Louise H. Kellogg, a UC Davis geophysicist who studies how motions in the planet's interior affect surface geological processes such as volcanoes, earthquakes and the formation of mountains, is among the first scientists and engineers in the country to receive newly established Presidential Faculty Fellow Awards. Designed to recognize and support promising young faculty members noted for their teaching and research, the awards carry a five-year, $500,000 grant from the National Science Foundation. President Bush named 15 scientists and 15 engineers as fellows, including a total of five from the University of California. An assistant professor in the geology department at UC Davis, Kellogg uses high-powered supercomputers to model the motions of part of the planet's interior called the mantle. The slow "creeping" of material within the mantle is believed to be the driving force behind geological processes such as earthquakes, the building of mountains, and the steady but almost undetectable movement of continents over the planet's surface. Of special interest to Kellogg are upwellings of hot mantle material, "plumes," that give birth to volcanoes such as Hawaii and Iceland.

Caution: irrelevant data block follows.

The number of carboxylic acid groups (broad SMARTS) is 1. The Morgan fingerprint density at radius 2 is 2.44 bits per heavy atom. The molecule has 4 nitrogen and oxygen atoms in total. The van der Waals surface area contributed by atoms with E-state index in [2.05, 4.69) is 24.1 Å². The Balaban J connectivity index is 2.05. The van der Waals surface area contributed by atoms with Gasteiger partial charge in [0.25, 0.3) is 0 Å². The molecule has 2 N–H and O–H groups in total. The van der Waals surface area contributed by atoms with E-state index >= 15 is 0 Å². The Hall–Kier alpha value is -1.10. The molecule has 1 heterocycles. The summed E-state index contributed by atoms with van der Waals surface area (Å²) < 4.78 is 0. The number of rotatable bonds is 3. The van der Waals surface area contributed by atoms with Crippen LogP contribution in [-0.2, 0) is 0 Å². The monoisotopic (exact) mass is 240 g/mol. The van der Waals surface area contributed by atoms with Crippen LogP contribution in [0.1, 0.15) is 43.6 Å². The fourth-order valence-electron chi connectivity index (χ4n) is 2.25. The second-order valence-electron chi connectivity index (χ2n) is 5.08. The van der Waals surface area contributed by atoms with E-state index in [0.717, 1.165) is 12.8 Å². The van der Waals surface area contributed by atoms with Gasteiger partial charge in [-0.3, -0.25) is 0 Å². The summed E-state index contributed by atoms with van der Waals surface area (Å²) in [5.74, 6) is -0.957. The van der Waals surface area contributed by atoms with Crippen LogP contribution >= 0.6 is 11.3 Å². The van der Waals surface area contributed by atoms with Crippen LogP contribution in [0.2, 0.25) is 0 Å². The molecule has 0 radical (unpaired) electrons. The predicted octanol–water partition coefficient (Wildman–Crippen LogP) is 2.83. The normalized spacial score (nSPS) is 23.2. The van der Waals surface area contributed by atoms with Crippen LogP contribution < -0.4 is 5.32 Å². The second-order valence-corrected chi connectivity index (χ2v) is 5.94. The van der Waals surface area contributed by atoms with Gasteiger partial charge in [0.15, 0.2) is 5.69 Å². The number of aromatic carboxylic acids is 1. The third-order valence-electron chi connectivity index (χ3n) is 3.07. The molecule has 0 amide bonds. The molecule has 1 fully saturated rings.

White House Honors Young Geophysicist
By Andy Fell on July 9, 1992 in
Andy Fell, Research news (emphasis: biological and physical sciences, and engineering), 530-752-4533, email@example.com